I have been unusually content for the past week. The past few months had been wild, and not in a fun way. Decompressing feels so nice. I’m not as easily rattled by small things anymore, except for silverfish.
My bike frame was supposed to arrive today, but UPS is being UPS, postponing it another week. I have accepted this as a minor setback as I haven’t been riding my bikes outside of my daily commute anyway. (Too wet and chilly for this delicate lady.) I have been riding more, though, now that I live more than twice as far from work. I used to be able to get to work from my old place in seven minutes. Now it takes me seventeen and has me riding up a steep–but short–hill both ways.
I live at the bottom of a hill, and the only way to avoid it is to take a detour. I like hills, but exerting that much energy at the start of a ride early in the morning is a bit much. It does make me feel heroic having my legs feel pumped within thirty seconds into the commute.
I’m still amazed that I live in a house, but making it feel like home is still a work in progress. I still haven’t figured out all the light switches, and the walls are still bare of art, except for a wall tapestry in the living room. I was about to remove it until I realized that it was hiding the circuit breaker box. So I guess the tapestry will have to grow on me until I find a long, narrow, and tasteful replacement, like a giraffe growth chart.
I’ve been waiting for my landlords’ cars to both vanish from the driveway so that I can get busy with a hammer and hang the art. I feel better about the landlords now. Initially, I was worried that they’d be overbearing. So far, the biggest issue has been with the landlady not understanding that I’m deaf to the extent that she’s called me on my phone. Perhaps slipping her a copy of my audiogram is in order.
Other than a wall tapestry, the landlords have supplied the kitchen with a slightly mismatched dining set. The two chairs match, but not with the table. Still, this means the next time I throw a pizza party, at least one guest will get to sit and eat.
The landlords’ contribution to the living room was a sofa chair, reinforcing the idea that the place is meant for one person only. The seating options for my guests are limited to a camp chair or my lap. The living room is so small that the sofa chair is just over five feet from the tv. I don’t even need to wear my glasses to watch tv.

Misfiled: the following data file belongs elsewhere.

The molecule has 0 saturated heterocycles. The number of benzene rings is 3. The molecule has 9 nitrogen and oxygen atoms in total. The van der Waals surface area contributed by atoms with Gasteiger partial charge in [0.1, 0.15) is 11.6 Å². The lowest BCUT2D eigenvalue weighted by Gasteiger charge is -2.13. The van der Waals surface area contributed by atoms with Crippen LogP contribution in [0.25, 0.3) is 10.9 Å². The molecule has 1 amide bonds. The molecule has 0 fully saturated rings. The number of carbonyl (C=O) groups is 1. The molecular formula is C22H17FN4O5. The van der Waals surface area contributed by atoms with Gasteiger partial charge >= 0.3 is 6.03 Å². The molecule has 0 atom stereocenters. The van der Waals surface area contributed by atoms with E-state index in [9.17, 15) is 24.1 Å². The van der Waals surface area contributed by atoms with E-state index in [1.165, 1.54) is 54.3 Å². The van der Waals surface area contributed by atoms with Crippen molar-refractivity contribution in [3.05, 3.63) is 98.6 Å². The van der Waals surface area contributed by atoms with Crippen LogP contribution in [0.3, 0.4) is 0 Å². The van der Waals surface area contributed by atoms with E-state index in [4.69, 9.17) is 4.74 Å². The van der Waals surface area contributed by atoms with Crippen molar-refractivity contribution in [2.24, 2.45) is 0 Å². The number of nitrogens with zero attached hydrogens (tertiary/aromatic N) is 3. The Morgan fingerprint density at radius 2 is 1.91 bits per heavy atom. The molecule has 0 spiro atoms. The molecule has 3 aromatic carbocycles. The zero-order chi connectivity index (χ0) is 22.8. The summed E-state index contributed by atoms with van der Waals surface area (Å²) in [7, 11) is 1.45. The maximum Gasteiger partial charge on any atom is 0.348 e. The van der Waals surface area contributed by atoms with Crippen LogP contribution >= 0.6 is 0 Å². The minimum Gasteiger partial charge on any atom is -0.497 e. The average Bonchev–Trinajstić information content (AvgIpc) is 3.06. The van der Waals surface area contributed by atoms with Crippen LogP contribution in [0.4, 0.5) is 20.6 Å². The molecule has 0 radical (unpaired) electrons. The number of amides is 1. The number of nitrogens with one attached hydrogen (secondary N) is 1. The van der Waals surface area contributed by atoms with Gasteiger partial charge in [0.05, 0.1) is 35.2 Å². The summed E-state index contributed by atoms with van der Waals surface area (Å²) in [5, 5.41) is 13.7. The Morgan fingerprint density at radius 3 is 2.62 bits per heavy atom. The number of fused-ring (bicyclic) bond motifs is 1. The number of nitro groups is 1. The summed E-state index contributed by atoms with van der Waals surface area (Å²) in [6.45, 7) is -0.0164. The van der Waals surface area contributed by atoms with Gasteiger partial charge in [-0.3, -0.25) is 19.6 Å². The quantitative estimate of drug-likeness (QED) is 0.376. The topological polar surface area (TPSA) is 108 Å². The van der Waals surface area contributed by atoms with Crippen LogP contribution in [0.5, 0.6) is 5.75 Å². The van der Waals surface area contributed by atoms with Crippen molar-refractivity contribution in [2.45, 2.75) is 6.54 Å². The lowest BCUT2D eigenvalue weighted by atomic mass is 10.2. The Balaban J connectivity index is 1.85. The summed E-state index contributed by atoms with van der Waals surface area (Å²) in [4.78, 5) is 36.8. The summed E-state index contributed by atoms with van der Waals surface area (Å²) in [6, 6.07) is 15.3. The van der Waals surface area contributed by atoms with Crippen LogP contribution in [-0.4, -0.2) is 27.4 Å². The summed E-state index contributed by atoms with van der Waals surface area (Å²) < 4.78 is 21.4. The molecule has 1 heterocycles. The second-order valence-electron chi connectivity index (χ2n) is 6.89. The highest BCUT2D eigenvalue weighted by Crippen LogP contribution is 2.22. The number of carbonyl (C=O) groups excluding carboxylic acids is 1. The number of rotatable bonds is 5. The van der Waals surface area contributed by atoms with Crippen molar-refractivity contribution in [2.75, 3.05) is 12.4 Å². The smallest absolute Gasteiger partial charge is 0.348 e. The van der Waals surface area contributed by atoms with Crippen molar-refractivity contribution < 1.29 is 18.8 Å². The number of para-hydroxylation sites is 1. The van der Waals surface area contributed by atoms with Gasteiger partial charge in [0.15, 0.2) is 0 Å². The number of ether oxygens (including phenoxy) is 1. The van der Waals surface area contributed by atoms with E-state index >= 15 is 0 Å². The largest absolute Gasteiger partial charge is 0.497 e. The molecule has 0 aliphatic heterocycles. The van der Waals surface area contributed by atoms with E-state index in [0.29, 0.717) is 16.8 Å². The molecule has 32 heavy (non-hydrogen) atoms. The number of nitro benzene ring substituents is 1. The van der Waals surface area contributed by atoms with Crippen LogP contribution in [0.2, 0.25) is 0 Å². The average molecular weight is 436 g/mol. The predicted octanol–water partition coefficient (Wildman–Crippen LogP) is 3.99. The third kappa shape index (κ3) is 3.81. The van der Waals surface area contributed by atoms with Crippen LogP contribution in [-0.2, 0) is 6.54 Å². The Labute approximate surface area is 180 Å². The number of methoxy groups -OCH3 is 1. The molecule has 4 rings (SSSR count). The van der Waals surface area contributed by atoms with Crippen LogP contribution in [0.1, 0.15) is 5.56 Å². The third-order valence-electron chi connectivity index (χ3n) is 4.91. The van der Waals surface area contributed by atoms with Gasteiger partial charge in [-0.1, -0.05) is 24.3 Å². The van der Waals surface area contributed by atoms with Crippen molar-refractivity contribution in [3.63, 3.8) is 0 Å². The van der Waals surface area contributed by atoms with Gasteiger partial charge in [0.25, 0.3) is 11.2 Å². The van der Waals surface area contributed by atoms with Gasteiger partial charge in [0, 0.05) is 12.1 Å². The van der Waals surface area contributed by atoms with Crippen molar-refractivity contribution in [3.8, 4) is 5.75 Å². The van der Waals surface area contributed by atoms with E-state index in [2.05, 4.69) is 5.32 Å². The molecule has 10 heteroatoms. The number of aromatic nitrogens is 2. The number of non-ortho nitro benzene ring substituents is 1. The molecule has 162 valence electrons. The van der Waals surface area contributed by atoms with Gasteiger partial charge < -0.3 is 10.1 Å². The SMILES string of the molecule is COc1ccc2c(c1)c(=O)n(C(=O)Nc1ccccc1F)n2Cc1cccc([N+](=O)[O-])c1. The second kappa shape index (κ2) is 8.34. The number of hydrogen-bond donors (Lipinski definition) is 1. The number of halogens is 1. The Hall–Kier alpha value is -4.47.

The bathroom has a splash of luxury with a stone countertop: my first out of many bathrooms. My previous bathroom did not have a countertop but a circular pedestal bathroom sink too small for even a soap dispenser, which would frequently fall into the sink. Though not the worst-looking bathroom I’ve had, it was the most poorly-designed.
Now, instead of keeping my toothbrush on a shelf right above the toilet, I store it in a large mirrored medicine cabinet. When I open up the cabinet doors, I still get to admire my (new!) dazzling smile as more mirrors line the inside. I can put my head inside, fold the doors behind me, and see myself into infinity.
I could hype myself up from multiple angles!
That is… IF IT HADN’T FALLEN ON MY FACE!
Yup. This giant thing fell on my face. More precisely, it hit my left temple. The bottom fixture stopped it from falling suddenly, so I was able to catch it–first with my forehead, then with my hands–and put it down gently, without breaking any of the many mirrors. All I have to show for it is a tiny welt, which I can’t admire because I don’t have a mirror on the wall anymore.
With the mirror on the floor instead of on the wall, I get to recreate the public restroom experience in private by staring at feet across from me as I pee. It could have been so much worse: it could have fallen on my mouth, shattering my expensive new teeth.
My least favorite thing about this place (and in general) are the silverfish. Most of the places I’ve lived in have had varying degrees of a silverfish infestation, most notably the place I shared with a partner in Fairview (Vancouver). The silverfish were so big that even after warning a friend who spent the week there to care for my (regular) fish, she still felt the need to comment on their enormity upon my return. Also, my then-partner got into the habit of describing the latest silverfish he spotted, like, “I just saw one with tiger stripes!” It was disturbing.
They’re not as mutated in my new place; however, the light fixture above my bed is a silverfish hotspot. They all crawl into there to mingle and die. The landlady claimed that the light fixtures were all cleaned soon after they completed the renovations. I’m not sure how long ago the renovations took place, but the fixture needs to be cleaned again. I’m scared to remove the cover and have some silverfish, dead or alive, spill onto my bed because then I’ll have to burn the bed.
The new neighbours are alright. Some of them refuse to let go of their holiday spirit. It’s February, and some houses are like:
NOTE THE WREATH ON THE DOOR.
Two blocks down, someone else still has their Christmas decoration in full force. Across the street, there is a hill dotted with colourful lights from even more Christmas fanatics! No wonder three Christmas-themed stores remained in operation downtown for years (during my original Victoria days).
At least there’s one household showing some non-denominational cheer through the topiary arts.
I want to make a giant tongue to stuff into its grin. Will I? Possibly.
All in all, I am as delighted as that shrub about my new place.